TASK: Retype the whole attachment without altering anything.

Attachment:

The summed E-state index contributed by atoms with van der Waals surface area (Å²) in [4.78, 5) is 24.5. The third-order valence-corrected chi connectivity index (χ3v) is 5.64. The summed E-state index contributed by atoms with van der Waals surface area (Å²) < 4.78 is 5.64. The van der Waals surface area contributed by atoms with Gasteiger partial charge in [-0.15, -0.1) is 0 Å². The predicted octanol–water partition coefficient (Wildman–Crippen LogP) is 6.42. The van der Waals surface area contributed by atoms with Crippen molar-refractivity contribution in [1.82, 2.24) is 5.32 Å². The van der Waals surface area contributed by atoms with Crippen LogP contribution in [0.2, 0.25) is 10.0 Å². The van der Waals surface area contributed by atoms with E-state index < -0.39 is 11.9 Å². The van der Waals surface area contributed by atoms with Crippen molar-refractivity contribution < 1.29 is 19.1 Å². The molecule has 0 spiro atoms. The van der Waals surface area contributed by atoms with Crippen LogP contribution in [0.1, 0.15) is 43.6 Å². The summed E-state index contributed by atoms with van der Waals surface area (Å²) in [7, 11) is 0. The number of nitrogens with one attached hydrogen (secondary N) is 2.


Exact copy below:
The summed E-state index contributed by atoms with van der Waals surface area (Å²) in [4.78, 5) is 24.5. The third-order valence-corrected chi connectivity index (χ3v) is 5.64. The summed E-state index contributed by atoms with van der Waals surface area (Å²) < 4.78 is 5.64. The van der Waals surface area contributed by atoms with Gasteiger partial charge in [-0.15, -0.1) is 0 Å². The predicted octanol–water partition coefficient (Wildman–Crippen LogP) is 6.42. The van der Waals surface area contributed by atoms with Crippen molar-refractivity contribution in [1.82, 2.24) is 5.32 Å². The van der Waals surface area contributed by atoms with Crippen LogP contribution in [0.2, 0.25) is 10.0 Å². The van der Waals surface area contributed by atoms with E-state index < -0.39 is 11.9 Å². The van der Waals surface area contributed by atoms with Crippen molar-refractivity contribution < 1.29 is 19.1 Å². The molecule has 0 spiro atoms. The van der Waals surface area contributed by atoms with Crippen LogP contribution in [0.1, 0.15) is 43.6 Å². The summed E-state index contributed by atoms with van der Waals surface area (Å²) in [7, 11) is 0. The number of nitrogens with one attached hydrogen (secondary N) is 2.